Episode 15 Psychological Safety, Cognitive Diversity, Trust & Fear in Innovation

About the Episode

Elijah Eilert is talking to Susie Braam and Ed Essey, two seasoned innovators. The episode takes you on a corporate innovation journey, covering how to define innovation and tips and tricks on how to measure it. The discussion sheds light on both innovation blockers and enablers, exploring concepts like psychological safety, cognitive diversity, trust, and fear. The episode also addresses the challenges and opportunities of innovation amidst an economic downturn and the transformative impact of cutting-edge technologies like artificial intelligence. The second part of the episode explores the defining traits of a genuine catalyst, driving impactful change within large organisations. A “cathartic and energising episode”.

Topics and Insights 

[01:35] Introducing the Guests, Susie Braam & Ed Essey

  • Susie and Ed have known each other and worked together for a while.
  • Both have also been quests on the show before.

[03:22] Defining Innovation

Different definitions for innovation are offered Susie defines innovation as something new that improves our lives, a combination of novelty and impact. The importance of a shared language within organizations for understanding innovation is emphasized. Innovation under the current economic climate and technological shifts is discussed.

  • Susie defines innovation as something new that makes our lives better in some way, a combination of novelty and impact. Ed presents a metaphor where innovation can be viewed as fruit, trees, or soil, depending on the focus of innovation efforts.
  • Everybody emphasizes the importance of speaking the same language within an organization to align on the understanding of innovation.
  • The challenges faced by innovation leaders are discussed, especially when innovation is narrowly defined as focusing solely on generating new products and services (the fruit) without considering the importance of culture and processes (trees and soil). Ed notes that such roles often face challenges due to the pressure for immediate high returns, making it difficult for them to stay in the position for long.
  • The conversation shifts to the current economic climate, with Susie noting that many organizations are more cautious and focused on optimization and efficiencies due to a possible recession. Ed adds that it’s an interesting time for technology as there’s a generational shift with language models like GPT becoming more accessible, which offer new opportunities for innovation. They agree that companies that embrace the potential of new technologies and continue to invest in exploration are likely to succeed in the long run.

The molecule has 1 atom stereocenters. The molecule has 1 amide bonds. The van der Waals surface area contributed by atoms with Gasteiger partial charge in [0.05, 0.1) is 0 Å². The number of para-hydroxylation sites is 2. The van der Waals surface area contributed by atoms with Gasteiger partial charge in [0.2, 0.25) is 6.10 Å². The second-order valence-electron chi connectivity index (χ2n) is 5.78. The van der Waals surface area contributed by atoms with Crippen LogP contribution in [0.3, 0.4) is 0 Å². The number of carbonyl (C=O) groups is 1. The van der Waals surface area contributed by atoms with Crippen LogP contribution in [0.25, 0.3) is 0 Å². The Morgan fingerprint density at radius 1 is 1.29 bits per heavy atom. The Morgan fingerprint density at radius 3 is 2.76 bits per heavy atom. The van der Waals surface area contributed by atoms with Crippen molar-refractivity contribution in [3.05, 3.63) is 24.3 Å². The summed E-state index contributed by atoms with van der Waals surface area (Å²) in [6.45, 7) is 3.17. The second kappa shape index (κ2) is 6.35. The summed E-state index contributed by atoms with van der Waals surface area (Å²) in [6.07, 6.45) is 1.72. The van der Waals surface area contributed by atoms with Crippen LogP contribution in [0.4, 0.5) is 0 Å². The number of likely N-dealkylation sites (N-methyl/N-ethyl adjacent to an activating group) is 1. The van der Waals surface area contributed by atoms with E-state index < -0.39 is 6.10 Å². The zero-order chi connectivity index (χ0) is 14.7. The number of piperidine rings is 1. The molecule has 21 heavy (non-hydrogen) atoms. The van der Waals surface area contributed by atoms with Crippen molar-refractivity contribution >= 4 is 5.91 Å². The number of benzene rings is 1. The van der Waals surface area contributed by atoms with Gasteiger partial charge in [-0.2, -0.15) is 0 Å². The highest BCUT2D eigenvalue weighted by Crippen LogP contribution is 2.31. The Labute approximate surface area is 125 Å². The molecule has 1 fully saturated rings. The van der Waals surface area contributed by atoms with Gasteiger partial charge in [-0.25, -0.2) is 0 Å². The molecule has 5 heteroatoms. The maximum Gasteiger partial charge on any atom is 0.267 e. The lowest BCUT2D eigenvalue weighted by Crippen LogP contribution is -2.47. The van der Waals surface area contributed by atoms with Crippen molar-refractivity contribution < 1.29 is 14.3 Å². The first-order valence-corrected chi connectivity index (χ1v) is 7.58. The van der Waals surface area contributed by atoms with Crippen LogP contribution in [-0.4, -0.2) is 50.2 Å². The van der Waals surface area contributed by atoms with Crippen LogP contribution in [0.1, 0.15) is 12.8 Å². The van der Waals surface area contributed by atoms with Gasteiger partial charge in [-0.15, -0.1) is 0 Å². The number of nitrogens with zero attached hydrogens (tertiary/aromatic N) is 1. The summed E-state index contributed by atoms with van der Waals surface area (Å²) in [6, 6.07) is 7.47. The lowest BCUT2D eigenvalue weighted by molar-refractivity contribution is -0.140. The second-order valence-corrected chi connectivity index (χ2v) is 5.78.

[19:22] How should innovation be measured?

  • The answers are divided into measuring innovation outcome vs process.
  • The challenges of measuring progress in the innovation process are discussed. Susie emphasizes the importance of valuing learning and articulating progress through visual methods, such as using business model canvases or two-by-twos to show innovation risk and potential.
  • Susie suggests metrics such as understanding how much closer innovation gets to the vision, potential scale and actual scale of impact, efficiency, speed, accuracy, quality, joy, behavioural shifts, and the consequences of action and inaction.
  • The difficulty in measuring non-events, such as success in preventing security incidents, and drawing parallels to the value of preventative medicine in health insurance is explored.
  • Innovation is like health insurance for organizations – nobody wants to get sick but if someone gets sick it’s good to be insured. For organisations, this means being prepared for future changes and disruptions.
  • The discussion concludes with the understanding that innovation should encompass both risk mitigation and planning for growth and constant improvement in different areas, which is crucial for an organization’s overall health and success.

[39:17] Innovation blockers in large organizations

One of the biggest blockers to innovation in large organizations is short-term thinking and prioritization of shipping something over impact. Leaders often focus on immediate delivery and may shut down exploration prematurely, closing off potential opportunities for innovation.

  • Fear and Psychological Safety: Fear is another significant blocker to innovation. Fear of failure, wasting resources, or going against the consensus opinion can hinder creativity and risk-taking. Psychological safety, on the other hand, is about creating an environment where individuals feel safe to express themselves, ask questions, and offer dissenting opinions without fear of negative consequences.
  • Leveraging Cognitive Diversity: Teams with cognitive diversity, where members bring different perspectives and cognitive skills, have better innovation outcomes. However, to leverage this diversity effectively, organizations need to foster psychological safety so that team members feel comfortable expressing their diverse opinions.
  • Measurement of Psychological Safety: Psychological safety and cognitive diversity can be measured through surveys and instruments like those developed by Amy Edmondson’s team at Harvard Business School. These tools help assess how safe team members feel to speak up, offer opinions, and take risks.
  • Ambidextrous Organizations: To foster innovation, organizations need to balance the execution of current business models with the exploration of new ideas and opportunities. Creating a culture of psychological safety and embracing cognitive diversity can help organizations become more ambidextrous and innovative.
  • Research: Microsoft is collaborating with Sense Worldwide to conduct research on cognitive diversity in teams to understand their impact on innovation outcomes. This ongoing research aims to provide insights into team dynamics and potential strategies for enhancing innovation within organizations. Microsoft has a wealth of data here, given the organisation is running the world’s largest hackathon with over 10,000 projects to date.

[01:03:19] The Catalyst